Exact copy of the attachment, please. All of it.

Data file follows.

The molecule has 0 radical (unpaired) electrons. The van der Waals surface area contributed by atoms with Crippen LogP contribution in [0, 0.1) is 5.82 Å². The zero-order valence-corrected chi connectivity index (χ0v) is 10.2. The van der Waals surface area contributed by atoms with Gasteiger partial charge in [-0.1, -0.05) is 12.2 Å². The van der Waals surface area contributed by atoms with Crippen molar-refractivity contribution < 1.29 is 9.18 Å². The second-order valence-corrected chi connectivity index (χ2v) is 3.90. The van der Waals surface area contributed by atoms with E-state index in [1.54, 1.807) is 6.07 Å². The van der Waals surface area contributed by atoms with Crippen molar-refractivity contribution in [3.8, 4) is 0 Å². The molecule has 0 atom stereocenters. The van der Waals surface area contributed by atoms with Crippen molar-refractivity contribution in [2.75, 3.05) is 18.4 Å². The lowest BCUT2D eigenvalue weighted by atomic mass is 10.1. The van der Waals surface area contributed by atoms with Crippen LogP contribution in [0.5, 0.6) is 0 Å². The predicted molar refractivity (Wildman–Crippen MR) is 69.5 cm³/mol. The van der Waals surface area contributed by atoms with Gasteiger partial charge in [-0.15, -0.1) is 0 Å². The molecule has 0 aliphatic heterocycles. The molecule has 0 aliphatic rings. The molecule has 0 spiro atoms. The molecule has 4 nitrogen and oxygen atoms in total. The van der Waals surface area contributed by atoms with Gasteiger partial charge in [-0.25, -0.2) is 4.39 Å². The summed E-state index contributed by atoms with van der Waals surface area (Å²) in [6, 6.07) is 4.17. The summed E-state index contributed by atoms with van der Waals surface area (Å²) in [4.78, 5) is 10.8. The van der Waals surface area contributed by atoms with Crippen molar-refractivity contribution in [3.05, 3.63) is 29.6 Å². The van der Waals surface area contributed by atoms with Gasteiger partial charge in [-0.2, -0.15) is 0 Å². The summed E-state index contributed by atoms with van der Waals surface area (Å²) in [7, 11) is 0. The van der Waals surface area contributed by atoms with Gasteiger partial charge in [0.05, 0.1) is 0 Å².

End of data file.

The molecule has 0 radical (unpaired) electrons. The van der Waals surface area contributed by atoms with Crippen LogP contribution in [0, 0.1) is 5.82 Å². The zero-order valence-corrected chi connectivity index (χ0v) is 10.2. The van der Waals surface area contributed by atoms with Gasteiger partial charge in [-0.1, -0.05) is 12.2 Å². The van der Waals surface area contributed by atoms with Crippen molar-refractivity contribution < 1.29 is 9.18 Å². The second-order valence-corrected chi connectivity index (χ2v) is 3.90. The van der Waals surface area contributed by atoms with E-state index in [1.54, 1.807) is 6.07 Å². The van der Waals surface area contributed by atoms with Crippen molar-refractivity contribution in [3.8, 4) is 0 Å². The molecule has 0 atom stereocenters. The van der Waals surface area contributed by atoms with Crippen molar-refractivity contribution in [2.75, 3.05) is 18.4 Å². The lowest BCUT2D eigenvalue weighted by atomic mass is 10.1. The van der Waals surface area contributed by atoms with Crippen LogP contribution in [0.5, 0.6) is 0 Å². The predicted molar refractivity (Wildman–Crippen MR) is 69.5 cm³/mol. The van der Waals surface area contributed by atoms with Gasteiger partial charge in [-0.15, -0.1) is 0 Å². The molecule has 0 aliphatic heterocycles. The molecule has 0 aliphatic rings. The molecule has 0 spiro atoms. The molecule has 4 nitrogen and oxygen atoms in total. The van der Waals surface area contributed by atoms with Gasteiger partial charge in [-0.25, -0.2) is 4.39 Å². The summed E-state index contributed by atoms with van der Waals surface area (Å²) in [6, 6.07) is 4.17. The summed E-state index contributed by atoms with van der Waals surface area (Å²) in [4.78, 5) is 10.8. The van der Waals surface area contributed by atoms with Crippen molar-refractivity contribution in [3.05, 3.63) is 29.6 Å². The van der Waals surface area contributed by atoms with Gasteiger partial charge in [-0.2, -0.15) is 0 Å². The summed E-state index contributed by atoms with van der Waals surface area (Å²) in [7, 11) is 0. The van der Waals surface area contributed by atoms with Gasteiger partial charge in [0.05, 0.1) is 0 Å².